Blaque Dental Tape is a recent entry on to the dental floss market. It is actually a dental tape.
That means it is relatively wide and flat compared to normal dental floss, which is similar in shape to a thread of cotton.
The name "Blaque" is a clever pun, as it combines the words "plaque" and "black". The tape itself is unusual in that it is black - or rather, charcoal grey - in color. This looks a bit weird at first. We're all used to our dental tape being white! But there's a reason for the color.
The dark color makes it easier to see if there's any plaque on it. This helps to show if you're getting the dental floss into the correct areas, and getting the plaque out.
Here are a few photos of Blaque dental tape. You can see the thicker texture of the tape as compared to conventional dental floss. You can also see the dark color.
I started using this dental tape alongside my favorite tape, Oral B Satin Tape. I used the Blaque tape one day, and Satin Tape the next, alternating each day.
The slightly thicker feel of the Blaque product makes it easy to get hold of, and wrapping a couple of inches around each of my middle fingers, I was ready to go!
At first, I thought the Blaque tape might be a little too thick to slip between my teeth easily.
It certainly feels thicker than the Satin Tape. But it is also quite slippery, and I found that it popped between my teeth without any problems.
Once in place between 2 teeth, it was easy to see, thanks to the color, and easy to keep a grip on. The wax coating seems to help it grip my fingers more than other tapes or flosses.
It moved up and down between my teeth with little resistance, and slipped under my gum edges nice and easily.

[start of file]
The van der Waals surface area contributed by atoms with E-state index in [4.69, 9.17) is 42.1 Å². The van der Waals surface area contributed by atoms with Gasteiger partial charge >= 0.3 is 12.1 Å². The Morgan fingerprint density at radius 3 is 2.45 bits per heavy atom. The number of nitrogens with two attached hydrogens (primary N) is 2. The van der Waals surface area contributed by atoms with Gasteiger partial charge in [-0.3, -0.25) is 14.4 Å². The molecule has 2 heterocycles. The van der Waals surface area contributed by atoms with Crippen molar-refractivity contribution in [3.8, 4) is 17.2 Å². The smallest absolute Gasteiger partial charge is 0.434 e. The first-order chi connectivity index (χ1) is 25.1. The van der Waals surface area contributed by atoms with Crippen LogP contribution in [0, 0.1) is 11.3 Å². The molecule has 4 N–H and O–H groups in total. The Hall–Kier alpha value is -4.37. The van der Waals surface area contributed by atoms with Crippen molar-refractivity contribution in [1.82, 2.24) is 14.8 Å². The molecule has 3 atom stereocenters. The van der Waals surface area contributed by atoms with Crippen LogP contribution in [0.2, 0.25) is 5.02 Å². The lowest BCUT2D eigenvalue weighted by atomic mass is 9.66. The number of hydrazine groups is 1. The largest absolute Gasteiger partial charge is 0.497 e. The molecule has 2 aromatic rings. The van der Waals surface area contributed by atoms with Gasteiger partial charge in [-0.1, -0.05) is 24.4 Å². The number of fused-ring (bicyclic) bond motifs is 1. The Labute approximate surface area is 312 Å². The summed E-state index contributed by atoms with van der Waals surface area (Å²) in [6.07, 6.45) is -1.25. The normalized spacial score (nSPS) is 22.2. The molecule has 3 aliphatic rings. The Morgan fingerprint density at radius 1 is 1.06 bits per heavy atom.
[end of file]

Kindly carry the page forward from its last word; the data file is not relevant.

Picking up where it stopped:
Again, the tape looks thicker to the eye than the Satin Tape, but handles and behaves like a much thinner tape. I think the dark color makes Blaque look thicker than it actually is.
One thing I noticed about the Blaque tape after a week or so of use; it is extremely shred-resistant. In fact, I can't recall it shredding once while I have been using it. Normally, when I'm flossing between a couple of particularly tight teeth, I can even get the Oral B Satin Tape to shred a bit, so I have to admit that I'm impressed by the performance of the Blaque product.
I also found that the packet of Blaque tape seemed to last forever. When I inspected the box a bit more closely, I found that it comes in a 50 meter roll, rather than the 25 meters that most other floss or tapes come in. That's double the length!
The makers claim that the new tape is waxed and minted.
From the way it seems to slip between my teeth despite it's thicker feel, that waxing process seems to work well, without excessive waxiness. The mint flavor is very low-key. In fact, it's almost non-existent!
Now, I'm 55 years old, so it's possible that my aged taste buds don't pick up flavors like they used to. But on a positive note, the mint flavoring is certainly not over-done or overly-strong.
Overall, I've been very impressed with Blaque dental tape. As the weeks have gone by, I have found myself reaching for the Blaque rather than the other dental tapes and dental flosses that I have lined up in my bathroom.
As a new product from a relatively small manufacturer, Blaque is not yet generally available in stores or pharmacies. In fact, at the moment, Blaque is only available in the United Kingdom, from a company called UK Dentistry, and also direct from the manufacturer - email Tom Oswald personally at firstname.lastname@example.org and ask for for Blaque tape.
In due course Blaque dental tape should become available internationally. It's head and shoulders above all other types of floss and tape that I have tried.I've reviewed other types of dental floss on this page.